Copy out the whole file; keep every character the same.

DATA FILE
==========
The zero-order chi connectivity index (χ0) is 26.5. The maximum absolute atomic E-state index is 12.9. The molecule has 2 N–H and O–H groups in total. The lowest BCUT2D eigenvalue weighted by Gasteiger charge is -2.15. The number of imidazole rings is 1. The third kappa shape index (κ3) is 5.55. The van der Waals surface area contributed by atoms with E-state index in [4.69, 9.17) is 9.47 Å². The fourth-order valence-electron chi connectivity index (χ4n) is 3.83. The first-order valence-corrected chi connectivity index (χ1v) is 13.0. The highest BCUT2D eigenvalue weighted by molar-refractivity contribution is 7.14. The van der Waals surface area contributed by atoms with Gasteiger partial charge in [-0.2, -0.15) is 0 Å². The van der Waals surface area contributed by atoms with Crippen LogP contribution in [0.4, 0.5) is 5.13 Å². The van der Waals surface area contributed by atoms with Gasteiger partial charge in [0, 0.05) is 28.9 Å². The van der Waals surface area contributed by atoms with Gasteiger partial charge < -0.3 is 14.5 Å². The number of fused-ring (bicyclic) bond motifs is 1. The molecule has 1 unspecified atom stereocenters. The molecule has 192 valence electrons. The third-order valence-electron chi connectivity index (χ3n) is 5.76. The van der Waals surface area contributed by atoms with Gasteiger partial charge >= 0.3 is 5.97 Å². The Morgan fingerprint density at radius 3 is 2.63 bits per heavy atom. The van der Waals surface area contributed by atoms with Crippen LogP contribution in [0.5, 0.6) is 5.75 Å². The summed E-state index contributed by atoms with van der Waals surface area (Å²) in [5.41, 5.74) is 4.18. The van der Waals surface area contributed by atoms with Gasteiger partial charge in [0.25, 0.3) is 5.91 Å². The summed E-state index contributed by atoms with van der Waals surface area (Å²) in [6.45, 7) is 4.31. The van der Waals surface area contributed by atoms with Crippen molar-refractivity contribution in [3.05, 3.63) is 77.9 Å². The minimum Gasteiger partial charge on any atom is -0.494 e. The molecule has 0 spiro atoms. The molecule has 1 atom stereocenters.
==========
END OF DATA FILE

The zero-order chi connectivity index (χ0) is 26.5. The maximum absolute atomic E-state index is 12.9. The molecule has 2 N–H and O–H groups in total. The lowest BCUT2D eigenvalue weighted by Gasteiger charge is -2.15. The number of imidazole rings is 1. The third kappa shape index (κ3) is 5.55. The van der Waals surface area contributed by atoms with E-state index in [4.69, 9.17) is 9.47 Å². The fourth-order valence-electron chi connectivity index (χ4n) is 3.83. The first-order valence-corrected chi connectivity index (χ1v) is 13.0. The highest BCUT2D eigenvalue weighted by molar-refractivity contribution is 7.14. The van der Waals surface area contributed by atoms with Gasteiger partial charge in [-0.2, -0.15) is 0 Å². The van der Waals surface area contributed by atoms with Crippen LogP contribution in [0.4, 0.5) is 5.13 Å². The van der Waals surface area contributed by atoms with Gasteiger partial charge in [0, 0.05) is 28.9 Å². The van der Waals surface area contributed by atoms with Gasteiger partial charge < -0.3 is 14.5 Å². The number of fused-ring (bicyclic) bond motifs is 1. The molecule has 1 unspecified atom stereocenters. The molecule has 192 valence electrons. The third-order valence-electron chi connectivity index (χ3n) is 5.76. The van der Waals surface area contributed by atoms with Gasteiger partial charge >= 0.3 is 5.97 Å². The Morgan fingerprint density at radius 3 is 2.63 bits per heavy atom. The van der Waals surface area contributed by atoms with Crippen LogP contribution in [0.5, 0.6) is 5.75 Å². The summed E-state index contributed by atoms with van der Waals surface area (Å²) in [5.41, 5.74) is 4.18. The van der Waals surface area contributed by atoms with Gasteiger partial charge in [0.25, 0.3) is 5.91 Å². The summed E-state index contributed by atoms with van der Waals surface area (Å²) in [6.45, 7) is 4.31. The van der Waals surface area contributed by atoms with Crippen molar-refractivity contribution in [3.05, 3.63) is 77.9 Å². The minimum Gasteiger partial charge on any atom is -0.494 e. The molecule has 0 spiro atoms. The molecule has 1 atom stereocenters.